Human spaceflight is, to be blunt, an unnecessarily complicated affair. Us humans require a whole host of things to make sure we can survive the trip through the harsh conditions of space, much more than our robotic companions require. Of course whilst robotic missions may be far more efficient at performing the missions we set them out on that doesn’t further our desire to become a multi-planetary species and thus the quest to find better ways to preserve our fragile bodies in the harsh realms of space continues. One of the biggest issues we face when travelling to other worlds is how we’ll build our homes there as traditional means will simply not work anywhere else that we currently know of. This is when novel techniques, such as 3D printing come into play.
Much of the construction we engage in today relies on numerous supporting industries in order to function. Transplanting these to other worlds is simply not feasible and taking prefabricated buildings along requires a bigger (or numerous smaller) launch vehicles in order to get the required payload into orbit. If we were able to build habitats in situ however then we could cut out the need for re-establishing the supporting infrastructure or bringing prefabricated buildings along with us, something which would go a long way to making an off-world colony sustainable. To that end NASA has started the 3D Printed Habitat Challenge with $2.25 million in prizes to jump start innovation in this area.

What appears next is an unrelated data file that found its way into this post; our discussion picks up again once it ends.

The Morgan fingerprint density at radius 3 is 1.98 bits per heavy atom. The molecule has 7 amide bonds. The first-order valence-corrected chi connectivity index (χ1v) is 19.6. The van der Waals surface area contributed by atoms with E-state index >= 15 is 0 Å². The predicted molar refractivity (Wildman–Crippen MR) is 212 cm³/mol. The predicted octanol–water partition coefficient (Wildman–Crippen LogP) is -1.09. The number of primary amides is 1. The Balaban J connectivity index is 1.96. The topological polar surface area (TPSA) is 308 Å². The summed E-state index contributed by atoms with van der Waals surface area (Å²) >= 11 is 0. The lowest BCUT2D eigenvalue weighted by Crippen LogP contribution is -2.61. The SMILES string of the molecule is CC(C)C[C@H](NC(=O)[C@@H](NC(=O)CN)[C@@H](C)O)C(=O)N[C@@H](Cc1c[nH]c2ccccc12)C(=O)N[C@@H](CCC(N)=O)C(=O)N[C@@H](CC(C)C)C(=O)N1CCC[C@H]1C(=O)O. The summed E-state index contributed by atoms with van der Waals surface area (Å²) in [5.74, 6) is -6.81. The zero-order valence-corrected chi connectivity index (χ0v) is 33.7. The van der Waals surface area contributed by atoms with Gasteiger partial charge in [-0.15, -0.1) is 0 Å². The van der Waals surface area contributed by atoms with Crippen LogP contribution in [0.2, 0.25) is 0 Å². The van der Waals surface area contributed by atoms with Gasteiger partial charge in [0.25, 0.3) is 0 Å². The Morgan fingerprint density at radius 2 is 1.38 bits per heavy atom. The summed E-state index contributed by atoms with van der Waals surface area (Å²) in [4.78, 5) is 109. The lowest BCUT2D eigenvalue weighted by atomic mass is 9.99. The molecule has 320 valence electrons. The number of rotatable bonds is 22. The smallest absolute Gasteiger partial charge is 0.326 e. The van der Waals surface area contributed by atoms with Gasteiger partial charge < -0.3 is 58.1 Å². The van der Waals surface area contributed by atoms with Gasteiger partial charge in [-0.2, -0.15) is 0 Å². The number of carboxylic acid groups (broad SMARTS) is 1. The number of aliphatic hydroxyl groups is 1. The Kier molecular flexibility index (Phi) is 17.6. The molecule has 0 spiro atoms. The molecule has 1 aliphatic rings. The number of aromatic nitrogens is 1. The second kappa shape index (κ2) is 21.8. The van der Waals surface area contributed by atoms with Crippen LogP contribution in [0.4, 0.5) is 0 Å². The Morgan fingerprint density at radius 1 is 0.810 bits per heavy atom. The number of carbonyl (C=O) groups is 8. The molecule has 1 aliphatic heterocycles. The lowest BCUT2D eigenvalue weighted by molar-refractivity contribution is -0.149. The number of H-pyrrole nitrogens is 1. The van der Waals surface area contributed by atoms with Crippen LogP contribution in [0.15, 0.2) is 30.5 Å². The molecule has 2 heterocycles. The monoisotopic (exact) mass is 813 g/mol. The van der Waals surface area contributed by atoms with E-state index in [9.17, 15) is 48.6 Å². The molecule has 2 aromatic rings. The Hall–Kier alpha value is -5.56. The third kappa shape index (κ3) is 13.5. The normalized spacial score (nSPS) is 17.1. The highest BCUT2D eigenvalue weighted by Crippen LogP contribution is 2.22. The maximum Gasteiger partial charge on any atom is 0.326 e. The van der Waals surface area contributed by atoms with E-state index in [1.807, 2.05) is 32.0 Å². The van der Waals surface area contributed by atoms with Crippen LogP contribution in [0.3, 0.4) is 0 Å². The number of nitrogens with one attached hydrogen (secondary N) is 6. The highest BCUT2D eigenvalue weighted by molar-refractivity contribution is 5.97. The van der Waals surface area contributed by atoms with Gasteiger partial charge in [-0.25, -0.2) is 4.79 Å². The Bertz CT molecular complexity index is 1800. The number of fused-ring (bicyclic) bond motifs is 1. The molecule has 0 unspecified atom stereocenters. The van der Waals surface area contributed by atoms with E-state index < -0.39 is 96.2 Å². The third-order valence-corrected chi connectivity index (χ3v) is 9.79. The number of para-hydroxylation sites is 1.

The first stage of the competition is for architects and design students to design habitats that maximise the benefits that 3D printing can provide. These will then likely be used to fuel further designs of habitats that could be constructed off-world. The second part of the competition, broken into 2 stages, is centered on the technology that will be used to create those kinds of structures. The first focuses on technology required to use materials available at site as a feed material for 3D printing, something which is currently only achieved with very specific feedstock. The second, and ultimately the most exciting, challenge is to actually build a device capable of using onsite materials (as well as recyclables) to create a habitable structure with a cool $1.1 million to those who satisfy the challenge. Doing that would be no easy feat of course but the technology created along the way will prove invaluable to future manned missions in our solar system.
We’re still likely many years away from having robots on the moon that can print us endless 3D habitats but the fact that NASA wants to spur innovation in this area means that they’re serious about pursuing a sustainable human presence offworld. There’s likely numerous engineering challenges that we’ll need to overcome, especially between different planets, but it’s far easier to adapt a current technology than it is to build one from scratch. I’m very keen to see the entries to this competition as they could very well end up visiting other planets to build us homes there.